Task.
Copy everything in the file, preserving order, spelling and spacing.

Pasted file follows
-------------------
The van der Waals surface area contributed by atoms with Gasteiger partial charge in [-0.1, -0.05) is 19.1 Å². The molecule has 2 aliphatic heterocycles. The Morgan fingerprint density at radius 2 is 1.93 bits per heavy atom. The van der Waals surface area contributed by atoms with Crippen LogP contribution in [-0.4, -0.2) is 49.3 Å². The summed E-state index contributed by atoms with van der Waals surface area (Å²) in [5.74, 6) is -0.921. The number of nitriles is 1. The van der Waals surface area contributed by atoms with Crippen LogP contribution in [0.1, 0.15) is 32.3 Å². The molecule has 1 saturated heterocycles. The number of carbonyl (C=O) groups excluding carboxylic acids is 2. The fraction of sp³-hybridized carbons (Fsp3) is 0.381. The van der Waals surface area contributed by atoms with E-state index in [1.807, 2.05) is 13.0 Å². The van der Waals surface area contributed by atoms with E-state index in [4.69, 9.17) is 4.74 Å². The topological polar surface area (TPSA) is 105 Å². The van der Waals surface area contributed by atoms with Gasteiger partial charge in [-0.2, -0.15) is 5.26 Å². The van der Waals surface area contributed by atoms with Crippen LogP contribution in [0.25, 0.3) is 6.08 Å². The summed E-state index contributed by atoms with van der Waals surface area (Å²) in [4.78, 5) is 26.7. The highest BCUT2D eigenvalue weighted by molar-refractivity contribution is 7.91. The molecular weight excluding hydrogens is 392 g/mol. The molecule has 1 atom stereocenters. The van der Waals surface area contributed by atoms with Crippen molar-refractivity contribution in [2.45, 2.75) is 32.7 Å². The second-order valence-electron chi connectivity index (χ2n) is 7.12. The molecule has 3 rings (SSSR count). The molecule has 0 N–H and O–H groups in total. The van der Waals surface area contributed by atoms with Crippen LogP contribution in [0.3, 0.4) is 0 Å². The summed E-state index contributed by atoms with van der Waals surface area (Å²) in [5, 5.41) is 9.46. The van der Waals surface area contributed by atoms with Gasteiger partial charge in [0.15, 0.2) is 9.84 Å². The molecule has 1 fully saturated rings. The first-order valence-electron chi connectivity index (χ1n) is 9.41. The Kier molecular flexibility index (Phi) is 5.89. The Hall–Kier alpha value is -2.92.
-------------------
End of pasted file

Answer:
The van der Waals surface area contributed by atoms with Gasteiger partial charge in [-0.1, -0.05) is 19.1 Å². The molecule has 2 aliphatic heterocycles. The Morgan fingerprint density at radius 2 is 1.93 bits per heavy atom. The van der Waals surface area contributed by atoms with Crippen LogP contribution in [-0.4, -0.2) is 49.3 Å². The summed E-state index contributed by atoms with van der Waals surface area (Å²) in [5.74, 6) is -0.921. The number of nitriles is 1. The van der Waals surface area contributed by atoms with Crippen LogP contribution in [0.1, 0.15) is 32.3 Å². The molecule has 1 saturated heterocycles. The number of carbonyl (C=O) groups excluding carboxylic acids is 2. The fraction of sp³-hybridized carbons (Fsp3) is 0.381. The van der Waals surface area contributed by atoms with E-state index in [1.807, 2.05) is 13.0 Å². The van der Waals surface area contributed by atoms with E-state index in [4.69, 9.17) is 4.74 Å². The topological polar surface area (TPSA) is 105 Å². The van der Waals surface area contributed by atoms with Gasteiger partial charge in [-0.2, -0.15) is 5.26 Å². The van der Waals surface area contributed by atoms with Crippen LogP contribution in [0.25, 0.3) is 6.08 Å². The summed E-state index contributed by atoms with van der Waals surface area (Å²) in [4.78, 5) is 26.7. The highest BCUT2D eigenvalue weighted by molar-refractivity contribution is 7.91. The molecular weight excluding hydrogens is 392 g/mol. The molecule has 1 atom stereocenters. The van der Waals surface area contributed by atoms with Crippen molar-refractivity contribution in [2.45, 2.75) is 32.7 Å². The second-order valence-electron chi connectivity index (χ2n) is 7.12. The molecule has 3 rings (SSSR count). The molecule has 0 N–H and O–H groups in total. The van der Waals surface area contributed by atoms with Crippen LogP contribution in [0.3, 0.4) is 0 Å². The summed E-state index contributed by atoms with van der Waals surface area (Å²) in [5, 5.41) is 9.46. The van der Waals surface area contributed by atoms with Gasteiger partial charge in [0.15, 0.2) is 9.84 Å². The molecule has 1 fully saturated rings. The first-order valence-electron chi connectivity index (χ1n) is 9.41. The Kier molecular flexibility index (Phi) is 5.89. The Hall–Kier alpha value is -2.92.